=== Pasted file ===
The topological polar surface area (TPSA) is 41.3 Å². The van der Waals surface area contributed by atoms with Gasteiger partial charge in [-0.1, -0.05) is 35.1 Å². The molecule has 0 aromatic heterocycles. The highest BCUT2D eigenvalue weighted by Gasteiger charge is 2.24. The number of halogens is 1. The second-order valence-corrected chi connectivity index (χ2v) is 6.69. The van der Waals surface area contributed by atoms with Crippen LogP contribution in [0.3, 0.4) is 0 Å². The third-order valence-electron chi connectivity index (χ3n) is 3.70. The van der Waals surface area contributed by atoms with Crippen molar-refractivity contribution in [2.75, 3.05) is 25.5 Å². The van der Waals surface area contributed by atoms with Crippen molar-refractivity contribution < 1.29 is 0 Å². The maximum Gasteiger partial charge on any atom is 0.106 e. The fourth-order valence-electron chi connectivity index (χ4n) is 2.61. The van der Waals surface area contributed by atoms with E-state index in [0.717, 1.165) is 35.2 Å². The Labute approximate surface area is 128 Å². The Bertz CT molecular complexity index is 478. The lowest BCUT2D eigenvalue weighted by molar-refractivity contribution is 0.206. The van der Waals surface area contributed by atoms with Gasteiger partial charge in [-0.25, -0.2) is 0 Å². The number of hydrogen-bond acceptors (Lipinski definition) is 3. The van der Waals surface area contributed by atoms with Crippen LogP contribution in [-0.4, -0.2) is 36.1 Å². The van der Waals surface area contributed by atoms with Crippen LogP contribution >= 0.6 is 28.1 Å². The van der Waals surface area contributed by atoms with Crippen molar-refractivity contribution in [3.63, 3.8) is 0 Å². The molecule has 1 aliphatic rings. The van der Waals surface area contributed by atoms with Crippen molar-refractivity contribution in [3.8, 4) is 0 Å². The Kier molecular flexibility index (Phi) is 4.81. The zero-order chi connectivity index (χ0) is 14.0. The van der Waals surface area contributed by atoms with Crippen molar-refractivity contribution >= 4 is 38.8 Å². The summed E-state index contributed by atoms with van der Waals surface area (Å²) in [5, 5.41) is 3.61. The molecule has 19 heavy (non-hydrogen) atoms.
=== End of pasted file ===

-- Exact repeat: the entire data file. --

The topological polar surface area (TPSA) is 41.3 Å². The van der Waals surface area contributed by atoms with Gasteiger partial charge in [-0.1, -0.05) is 35.1 Å². The molecule has 0 aromatic heterocycles. The highest BCUT2D eigenvalue weighted by Gasteiger charge is 2.24. The number of halogens is 1. The second-order valence-corrected chi connectivity index (χ2v) is 6.69. The van der Waals surface area contributed by atoms with Crippen LogP contribution in [0.3, 0.4) is 0 Å². The third-order valence-electron chi connectivity index (χ3n) is 3.70. The van der Waals surface area contributed by atoms with Crippen molar-refractivity contribution in [2.75, 3.05) is 25.5 Å². The van der Waals surface area contributed by atoms with Crippen molar-refractivity contribution < 1.29 is 0 Å². The maximum Gasteiger partial charge on any atom is 0.106 e. The fourth-order valence-electron chi connectivity index (χ4n) is 2.61. The van der Waals surface area contributed by atoms with E-state index in [0.717, 1.165) is 35.2 Å². The Labute approximate surface area is 128 Å². The Bertz CT molecular complexity index is 478. The lowest BCUT2D eigenvalue weighted by molar-refractivity contribution is 0.206. The van der Waals surface area contributed by atoms with Gasteiger partial charge in [-0.25, -0.2) is 0 Å². The number of hydrogen-bond acceptors (Lipinski definition) is 3. The van der Waals surface area contributed by atoms with Crippen LogP contribution in [-0.4, -0.2) is 36.1 Å². The van der Waals surface area contributed by atoms with Crippen LogP contribution >= 0.6 is 28.1 Å². The van der Waals surface area contributed by atoms with Crippen molar-refractivity contribution in [3.63, 3.8) is 0 Å². The molecule has 1 aliphatic rings. The van der Waals surface area contributed by atoms with Crippen molar-refractivity contribution in [3.8, 4) is 0 Å². The Kier molecular flexibility index (Phi) is 4.81. The zero-order chi connectivity index (χ0) is 14.0. The van der Waals surface area contributed by atoms with Crippen molar-refractivity contribution >= 4 is 38.8 Å². The summed E-state index contributed by atoms with van der Waals surface area (Å²) in [5, 5.41) is 3.61. The molecule has 19 heavy (non-hydrogen) atoms.